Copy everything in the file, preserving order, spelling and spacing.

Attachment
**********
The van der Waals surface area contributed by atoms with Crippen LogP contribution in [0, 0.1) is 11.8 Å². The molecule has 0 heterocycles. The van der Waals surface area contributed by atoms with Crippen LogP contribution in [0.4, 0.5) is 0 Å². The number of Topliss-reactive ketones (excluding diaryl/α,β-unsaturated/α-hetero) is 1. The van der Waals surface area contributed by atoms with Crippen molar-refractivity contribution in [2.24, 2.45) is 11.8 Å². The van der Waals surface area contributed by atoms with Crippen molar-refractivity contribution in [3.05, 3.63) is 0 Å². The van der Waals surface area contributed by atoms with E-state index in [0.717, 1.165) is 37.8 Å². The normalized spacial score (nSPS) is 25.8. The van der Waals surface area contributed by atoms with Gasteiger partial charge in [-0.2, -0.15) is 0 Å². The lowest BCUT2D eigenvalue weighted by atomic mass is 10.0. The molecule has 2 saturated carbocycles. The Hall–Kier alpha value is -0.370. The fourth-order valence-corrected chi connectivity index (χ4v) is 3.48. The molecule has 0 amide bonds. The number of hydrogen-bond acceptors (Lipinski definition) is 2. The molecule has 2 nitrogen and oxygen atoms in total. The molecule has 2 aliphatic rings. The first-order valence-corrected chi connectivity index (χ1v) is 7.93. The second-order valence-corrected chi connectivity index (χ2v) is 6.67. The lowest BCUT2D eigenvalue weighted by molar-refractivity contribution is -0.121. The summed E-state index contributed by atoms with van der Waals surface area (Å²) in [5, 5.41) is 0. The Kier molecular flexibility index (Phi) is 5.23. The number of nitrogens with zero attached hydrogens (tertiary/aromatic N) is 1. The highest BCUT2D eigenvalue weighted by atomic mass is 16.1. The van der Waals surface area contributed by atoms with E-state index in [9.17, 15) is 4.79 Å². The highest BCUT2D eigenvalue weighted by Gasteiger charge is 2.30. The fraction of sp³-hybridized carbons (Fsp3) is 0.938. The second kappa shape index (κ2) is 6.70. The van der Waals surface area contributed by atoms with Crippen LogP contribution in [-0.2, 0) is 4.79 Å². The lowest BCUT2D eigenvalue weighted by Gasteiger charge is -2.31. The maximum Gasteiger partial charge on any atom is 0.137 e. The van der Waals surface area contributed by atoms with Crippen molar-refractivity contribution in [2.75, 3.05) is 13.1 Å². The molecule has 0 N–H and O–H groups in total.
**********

The van der Waals surface area contributed by atoms with Crippen LogP contribution in [0, 0.1) is 11.8 Å². The molecule has 0 heterocycles. The van der Waals surface area contributed by atoms with Crippen LogP contribution in [0.4, 0.5) is 0 Å². The number of Topliss-reactive ketones (excluding diaryl/α,β-unsaturated/α-hetero) is 1. The van der Waals surface area contributed by atoms with Crippen molar-refractivity contribution in [2.24, 2.45) is 11.8 Å². The van der Waals surface area contributed by atoms with Crippen molar-refractivity contribution in [3.05, 3.63) is 0 Å². The van der Waals surface area contributed by atoms with E-state index in [0.717, 1.165) is 37.8 Å². The normalized spacial score (nSPS) is 25.8. The van der Waals surface area contributed by atoms with Gasteiger partial charge in [-0.2, -0.15) is 0 Å². The lowest BCUT2D eigenvalue weighted by atomic mass is 10.0. The molecule has 2 saturated carbocycles. The Hall–Kier alpha value is -0.370. The fourth-order valence-corrected chi connectivity index (χ4v) is 3.48. The molecule has 0 amide bonds. The number of hydrogen-bond acceptors (Lipinski definition) is 2. The molecule has 2 nitrogen and oxygen atoms in total. The molecule has 2 aliphatic rings. The first-order valence-corrected chi connectivity index (χ1v) is 7.93. The second-order valence-corrected chi connectivity index (χ2v) is 6.67. The lowest BCUT2D eigenvalue weighted by molar-refractivity contribution is -0.121. The summed E-state index contributed by atoms with van der Waals surface area (Å²) in [5, 5.41) is 0. The Kier molecular flexibility index (Phi) is 5.23. The number of nitrogens with zero attached hydrogens (tertiary/aromatic N) is 1. The highest BCUT2D eigenvalue weighted by atomic mass is 16.1. The van der Waals surface area contributed by atoms with E-state index in [9.17, 15) is 4.79 Å². The highest BCUT2D eigenvalue weighted by Gasteiger charge is 2.30. The fraction of sp³-hybridized carbons (Fsp3) is 0.938. The second kappa shape index (κ2) is 6.70. The van der Waals surface area contributed by atoms with Crippen LogP contribution in [-0.2, 0) is 4.79 Å². The lowest BCUT2D eigenvalue weighted by Gasteiger charge is -2.31. The maximum Gasteiger partial charge on any atom is 0.137 e. The van der Waals surface area contributed by atoms with Crippen molar-refractivity contribution in [2.75, 3.05) is 13.1 Å². The molecule has 0 N–H and O–H groups in total.